For discussion

January 2014

Protecting North Dakota's Quality of Life


Neil Scharpe is a Project Director at the North Dakota Center for Persons with Disabilities at Minot State University. His article reminds us that the quality of life in North Dakota is what makes living here so good.


The economy in North Dakota is the envy of the rest of the country. We have heard this many times over the past few years. It is true that despite some natural disasters in the past 3-5 years, our economic numbers are looking great. Across the state, even with a late spring and cool summer, crops that did get planted are looking very good. The oil industry continues to set production records and our unemployment rate is very low. However, our overall economic success carries with it real quality of life issues that impact many people across the state.

As one would expect when there is large and unexpected population growth in an area, there are major infrastructure issues to follow. Miles of gravel roads are now used extensively by large truck traffic. This creates so much dust that it is impossible to keep windows open in homes and businesses, or have young children play outside. In addition to infrastructure, school systems, accessibility to child care, and strains on volunteers are affecting quality of life.
School systems that were struggling with decreasing enrollment are now experiencing double digit percentage increases. The new students are coming from areas that represent a diversified population--something that western North Dakota has not dealt with for many years. The parents of these students are working jobs that keep them moving, resulting in school administrators coping with issues of immunization records, academic records, and cultural differences, while at the same time trying to provide a quality educational experience. Also, accessibility of child care is an issue across the entire state, however, it is particularly difficult to address in the western region. During a time of low unemployment when space is renting at a premium price, and child care workers are traditionally paid a lower wage, workers are increasingly difficult to find.

Moreover, several strains are being placed on volunteer fire and ambulance personnel. To start off, volunteer fire and ambulance personnel are being extremely taxed, especially in small rural communities. Also, the number of calls have increased beyond their ability to answer, and the severity of the situations they find themselves coping with have increased dramatically. Hospital emergency rooms are struggling to deal with the results of these situations with a limited staff. Even routine medical care is a challenge. Community members that used to be able to see a doctor within a day or two are now being scheduled weeks or months in the future. While these topics continue to make the news regularly, they do not often address the resulting impact on quality of life in western North Dakota.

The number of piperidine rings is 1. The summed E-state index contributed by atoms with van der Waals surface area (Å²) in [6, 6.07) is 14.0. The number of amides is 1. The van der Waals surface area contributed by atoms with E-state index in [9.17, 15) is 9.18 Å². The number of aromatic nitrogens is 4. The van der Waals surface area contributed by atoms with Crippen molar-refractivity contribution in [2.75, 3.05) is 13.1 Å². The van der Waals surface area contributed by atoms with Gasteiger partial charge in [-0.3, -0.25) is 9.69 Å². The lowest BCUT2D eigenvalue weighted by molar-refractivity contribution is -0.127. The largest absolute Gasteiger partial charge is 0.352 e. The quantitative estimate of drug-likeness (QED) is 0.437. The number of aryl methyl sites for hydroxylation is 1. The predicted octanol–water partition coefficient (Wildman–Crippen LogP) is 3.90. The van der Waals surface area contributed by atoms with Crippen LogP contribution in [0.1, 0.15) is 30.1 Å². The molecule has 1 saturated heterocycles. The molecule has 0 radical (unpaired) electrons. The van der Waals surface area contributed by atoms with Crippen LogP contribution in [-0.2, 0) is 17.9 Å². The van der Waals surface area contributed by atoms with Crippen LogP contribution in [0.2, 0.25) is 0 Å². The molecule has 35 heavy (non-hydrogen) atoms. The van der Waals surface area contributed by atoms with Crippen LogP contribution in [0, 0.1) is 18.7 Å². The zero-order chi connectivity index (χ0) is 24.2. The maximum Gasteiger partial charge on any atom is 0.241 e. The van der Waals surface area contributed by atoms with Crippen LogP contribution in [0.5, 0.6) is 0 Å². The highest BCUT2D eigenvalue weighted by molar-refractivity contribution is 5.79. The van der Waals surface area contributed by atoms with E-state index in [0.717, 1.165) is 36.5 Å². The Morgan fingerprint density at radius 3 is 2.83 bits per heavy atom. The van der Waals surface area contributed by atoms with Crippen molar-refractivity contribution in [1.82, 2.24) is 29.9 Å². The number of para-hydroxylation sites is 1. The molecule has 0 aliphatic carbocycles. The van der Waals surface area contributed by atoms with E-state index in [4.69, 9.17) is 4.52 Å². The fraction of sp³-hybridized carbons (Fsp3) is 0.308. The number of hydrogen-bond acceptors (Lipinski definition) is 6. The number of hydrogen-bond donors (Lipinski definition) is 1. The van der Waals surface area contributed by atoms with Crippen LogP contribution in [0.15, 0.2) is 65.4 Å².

In all on this turmoil persons with disabilities may tend to be marginalized and overlooked. Think about how difficult it can be to move through your community on a daily basis and then think about how that would be if the population of your community increased by one-third in a very short time. Housing needs for people with physical disabilities have been limited, but are now even less. North Dakotans with mental health needs may find themselves waiting for long periods of time to receive services. Families of children with special health care needs are often frustrated by limited access to appropriate services.
Our newly generated resources are a good thing. They have led to better job availability and a reason for the next generation to make North Dakota their home. However, we must be proactive in addressing these very real problems, keeping in mind the quality of life issues of our residents. We need to spend as much time and resources on the quality of life in North Dakota as we do on the quantity that drives the system.

The Vision West ND project, which covers the 19 oil and gas producing counties in western North Dakota, is developing a regional strategic plan to address these concerns. In their efforts they are trying to address these immediate, short-term needs, while looking ahead to create long-term development of local and regional strategic plans. If you have not heard of the Vision West project please take time to visit their website

Roads, water, and housing can and will be addressed over both the short and long term, but the quality of life that makes living in North Dakota such a treat must not take a back seat. We need to make sure that quality of life issues are kept on the front burner and that resources are allocated to find reasonable solutions. Energy production has changed our way of life in western North Dakota. By keeping the issues in mind, working together to find solutions and demanding that an adequate amount of resources that have resulted from our energy production be put into quality of life, my hope is that we will be able to say it has changed it for the better.

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North Dakota Compass

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